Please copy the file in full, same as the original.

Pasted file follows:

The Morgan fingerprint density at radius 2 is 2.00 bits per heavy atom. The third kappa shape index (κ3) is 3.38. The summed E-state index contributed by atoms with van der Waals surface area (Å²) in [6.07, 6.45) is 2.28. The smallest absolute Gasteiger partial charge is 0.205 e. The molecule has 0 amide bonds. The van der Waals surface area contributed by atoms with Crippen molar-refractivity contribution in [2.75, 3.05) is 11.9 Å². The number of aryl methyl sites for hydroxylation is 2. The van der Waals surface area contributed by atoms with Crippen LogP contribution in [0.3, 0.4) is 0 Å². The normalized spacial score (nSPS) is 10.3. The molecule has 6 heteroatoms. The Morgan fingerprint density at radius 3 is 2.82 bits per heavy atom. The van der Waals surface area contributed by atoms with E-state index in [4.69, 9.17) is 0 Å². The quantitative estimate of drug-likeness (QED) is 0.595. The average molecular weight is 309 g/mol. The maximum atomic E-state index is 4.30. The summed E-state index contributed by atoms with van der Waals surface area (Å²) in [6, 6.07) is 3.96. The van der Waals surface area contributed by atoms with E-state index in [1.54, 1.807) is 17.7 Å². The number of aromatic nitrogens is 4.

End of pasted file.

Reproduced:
The Morgan fingerprint density at radius 2 is 2.00 bits per heavy atom. The third kappa shape index (κ3) is 3.38. The summed E-state index contributed by atoms with van der Waals surface area (Å²) in [6.07, 6.45) is 2.28. The smallest absolute Gasteiger partial charge is 0.205 e. The molecule has 0 amide bonds. The van der Waals surface area contributed by atoms with Crippen molar-refractivity contribution in [2.75, 3.05) is 11.9 Å². The number of aryl methyl sites for hydroxylation is 2. The van der Waals surface area contributed by atoms with Crippen LogP contribution in [0.3, 0.4) is 0 Å². The normalized spacial score (nSPS) is 10.3. The molecule has 6 heteroatoms. The Morgan fingerprint density at radius 3 is 2.82 bits per heavy atom. The van der Waals surface area contributed by atoms with E-state index in [4.69, 9.17) is 0 Å². The quantitative estimate of drug-likeness (QED) is 0.595. The average molecular weight is 309 g/mol. The maximum atomic E-state index is 4.30. The summed E-state index contributed by atoms with van der Waals surface area (Å²) in [6, 6.07) is 3.96. The van der Waals surface area contributed by atoms with E-state index in [1.54, 1.807) is 17.7 Å². The number of aromatic nitrogens is 4.